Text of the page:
“I think I would have become a lifeguard either way, but this happening has led me to take more initiative and spend more time lifeguarding,” Samantha said. “I think this whole situation has impacted me to dive deeper into drowning prevention.”

The family lived in New York City prior to moving to Edgemont in December 2016, shifting their efforts to helping prevent drowning in the suburbs. One of the ways they’ve been helping more recently is working with Dobbs Ferry’s Brianne Keefe, a certified Infant Swim Resource instructor ( who works mainly out of the JCC of Mid-Westchester and teaches kids ages 6 months to 6 years old how to self-rescue.

“They teach kids how to swim and how to save themselves if they find themselves in the water alone,” Samantha said. “We thought that was a really great organization, so we’ve been sponsoring kids to teach themselves how to save themselves with strategies to float on their backs.”

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The Water Guardian tags are a reminder to keep eyes on children near water at all times.

Keefe is the mother of two, including a 16-year-old who is on the autism spectrum. She initially wanted to find ways to keep him safe around water, but there was no ISR to turn to, as it is not as prominent in this part of the country. Since her son now swims on three teams in Westchester County, it was her impulsive 4-year-old, who was born in 2020, whom she now worries about. After her sister-in-law became an ISR instructor in Boston, Keefe decided to follow suit and about a year later she had all of the “very rigorous” classroom and pool training, all based around behavioral science and anatomy, done and started teaching.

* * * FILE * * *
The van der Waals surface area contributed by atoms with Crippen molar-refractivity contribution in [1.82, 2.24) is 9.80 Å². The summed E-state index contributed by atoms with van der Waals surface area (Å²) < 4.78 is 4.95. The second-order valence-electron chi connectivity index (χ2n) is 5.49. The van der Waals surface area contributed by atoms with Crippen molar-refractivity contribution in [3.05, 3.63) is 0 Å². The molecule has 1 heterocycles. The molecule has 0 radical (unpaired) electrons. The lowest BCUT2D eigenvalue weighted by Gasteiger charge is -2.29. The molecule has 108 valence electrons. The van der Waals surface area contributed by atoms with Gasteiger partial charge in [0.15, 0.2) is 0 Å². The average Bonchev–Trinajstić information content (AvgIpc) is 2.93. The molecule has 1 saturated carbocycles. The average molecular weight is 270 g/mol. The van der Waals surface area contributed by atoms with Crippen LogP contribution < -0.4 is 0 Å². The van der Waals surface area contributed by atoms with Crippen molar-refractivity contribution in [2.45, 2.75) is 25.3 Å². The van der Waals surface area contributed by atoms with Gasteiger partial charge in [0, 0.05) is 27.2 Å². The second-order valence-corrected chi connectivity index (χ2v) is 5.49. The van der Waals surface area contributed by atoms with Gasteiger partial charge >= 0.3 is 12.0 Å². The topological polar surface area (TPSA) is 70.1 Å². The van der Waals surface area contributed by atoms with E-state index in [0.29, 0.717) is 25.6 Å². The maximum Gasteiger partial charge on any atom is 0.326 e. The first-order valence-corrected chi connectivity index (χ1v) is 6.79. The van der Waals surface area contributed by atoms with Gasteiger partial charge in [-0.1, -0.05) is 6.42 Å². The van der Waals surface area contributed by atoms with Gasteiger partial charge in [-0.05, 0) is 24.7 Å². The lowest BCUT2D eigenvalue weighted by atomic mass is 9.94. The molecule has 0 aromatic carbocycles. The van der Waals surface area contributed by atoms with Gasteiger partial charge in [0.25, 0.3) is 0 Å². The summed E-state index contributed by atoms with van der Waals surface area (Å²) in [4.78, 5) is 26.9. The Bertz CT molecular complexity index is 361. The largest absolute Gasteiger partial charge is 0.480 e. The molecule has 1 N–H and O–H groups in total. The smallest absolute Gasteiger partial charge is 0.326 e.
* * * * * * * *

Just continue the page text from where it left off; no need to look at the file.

Some of the families who seek ISR have lost a child to drowning. Others have a pool in their yard and want to take the class as a precaution. Many have kids who will enter the water not understanding the hazards.

ISR is six weeks of training five days a week for 10 minutes a day. It’s not a typical swim lesson.

“By the time they are done they are fully independent in the water,” Keefe said. “A child who is 6 months and independently sitting up to about 13 months will, upon getting into the water, roll over and get onto their backs and float, rest and breathe until an adult can come and pick them up. A confident walker until 6 years old will swim, float, rest, breathe to the wall or the steps, a point of safety, until an adult can get them. It’s a really incredible process to see these young kids who are under 2 years old swimming across the pool. It’s really impressive.”

Keefe said there are many misconceptions about ISR.

“It’s a very gradual process and you start off slow,” she said. “It’s not what people think, that you’re throwing a kid in the water and watching them swim. [We have] very meticulously planned strategies that help the kids maintain themselves independently in the water.”